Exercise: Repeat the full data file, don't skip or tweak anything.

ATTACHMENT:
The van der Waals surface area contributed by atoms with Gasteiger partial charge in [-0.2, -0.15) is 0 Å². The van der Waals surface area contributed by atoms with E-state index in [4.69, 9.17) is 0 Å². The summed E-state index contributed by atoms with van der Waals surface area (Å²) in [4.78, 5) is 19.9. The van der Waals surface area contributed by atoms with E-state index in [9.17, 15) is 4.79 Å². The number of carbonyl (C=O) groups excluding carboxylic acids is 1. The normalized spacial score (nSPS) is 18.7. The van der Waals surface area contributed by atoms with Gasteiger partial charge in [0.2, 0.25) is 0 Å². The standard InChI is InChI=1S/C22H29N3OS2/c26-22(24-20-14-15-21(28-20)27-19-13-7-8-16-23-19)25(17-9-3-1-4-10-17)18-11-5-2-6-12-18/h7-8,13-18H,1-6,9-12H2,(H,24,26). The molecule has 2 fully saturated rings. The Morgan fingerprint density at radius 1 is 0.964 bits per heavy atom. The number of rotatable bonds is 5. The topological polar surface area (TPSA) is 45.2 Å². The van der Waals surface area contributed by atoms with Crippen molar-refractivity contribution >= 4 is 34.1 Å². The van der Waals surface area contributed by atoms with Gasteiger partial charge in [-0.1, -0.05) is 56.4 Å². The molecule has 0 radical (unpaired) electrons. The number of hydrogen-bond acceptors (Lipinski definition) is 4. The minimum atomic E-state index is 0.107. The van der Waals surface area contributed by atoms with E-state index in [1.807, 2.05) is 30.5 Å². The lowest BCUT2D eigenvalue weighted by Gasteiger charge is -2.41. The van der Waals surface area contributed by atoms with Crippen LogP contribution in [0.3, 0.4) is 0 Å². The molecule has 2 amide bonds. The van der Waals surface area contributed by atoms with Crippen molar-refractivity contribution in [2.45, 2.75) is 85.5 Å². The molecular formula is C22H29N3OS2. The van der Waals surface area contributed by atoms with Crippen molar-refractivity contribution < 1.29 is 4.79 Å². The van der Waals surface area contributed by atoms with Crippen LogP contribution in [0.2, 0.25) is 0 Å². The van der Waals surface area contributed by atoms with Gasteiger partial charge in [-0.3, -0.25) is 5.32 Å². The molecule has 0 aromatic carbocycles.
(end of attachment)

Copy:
The van der Waals surface area contributed by atoms with Gasteiger partial charge in [-0.2, -0.15) is 0 Å². The van der Waals surface area contributed by atoms with E-state index in [4.69, 9.17) is 0 Å². The summed E-state index contributed by atoms with van der Waals surface area (Å²) in [4.78, 5) is 19.9. The van der Waals surface area contributed by atoms with E-state index in [9.17, 15) is 4.79 Å². The number of carbonyl (C=O) groups excluding carboxylic acids is 1. The normalized spacial score (nSPS) is 18.7. The van der Waals surface area contributed by atoms with Gasteiger partial charge in [0.2, 0.25) is 0 Å². The standard InChI is InChI=1S/C22H29N3OS2/c26-22(24-20-14-15-21(28-20)27-19-13-7-8-16-23-19)25(17-9-3-1-4-10-17)18-11-5-2-6-12-18/h7-8,13-18H,1-6,9-12H2,(H,24,26). The molecule has 2 fully saturated rings. The Morgan fingerprint density at radius 1 is 0.964 bits per heavy atom. The number of rotatable bonds is 5. The topological polar surface area (TPSA) is 45.2 Å². The van der Waals surface area contributed by atoms with Crippen molar-refractivity contribution >= 4 is 34.1 Å². The van der Waals surface area contributed by atoms with Gasteiger partial charge in [-0.1, -0.05) is 56.4 Å². The molecule has 0 radical (unpaired) electrons. The number of hydrogen-bond acceptors (Lipinski definition) is 4. The minimum atomic E-state index is 0.107. The van der Waals surface area contributed by atoms with E-state index in [1.807, 2.05) is 30.5 Å². The lowest BCUT2D eigenvalue weighted by Gasteiger charge is -2.41. The van der Waals surface area contributed by atoms with Crippen LogP contribution in [0.3, 0.4) is 0 Å². The molecule has 2 amide bonds. The van der Waals surface area contributed by atoms with Crippen molar-refractivity contribution in [2.45, 2.75) is 85.5 Å². The molecular formula is C22H29N3OS2. The van der Waals surface area contributed by atoms with Crippen molar-refractivity contribution < 1.29 is 4.79 Å². The van der Waals surface area contributed by atoms with Crippen LogP contribution in [0.2, 0.25) is 0 Å². The van der Waals surface area contributed by atoms with Gasteiger partial charge in [-0.3, -0.25) is 5.32 Å². The molecule has 0 aromatic carbocycles.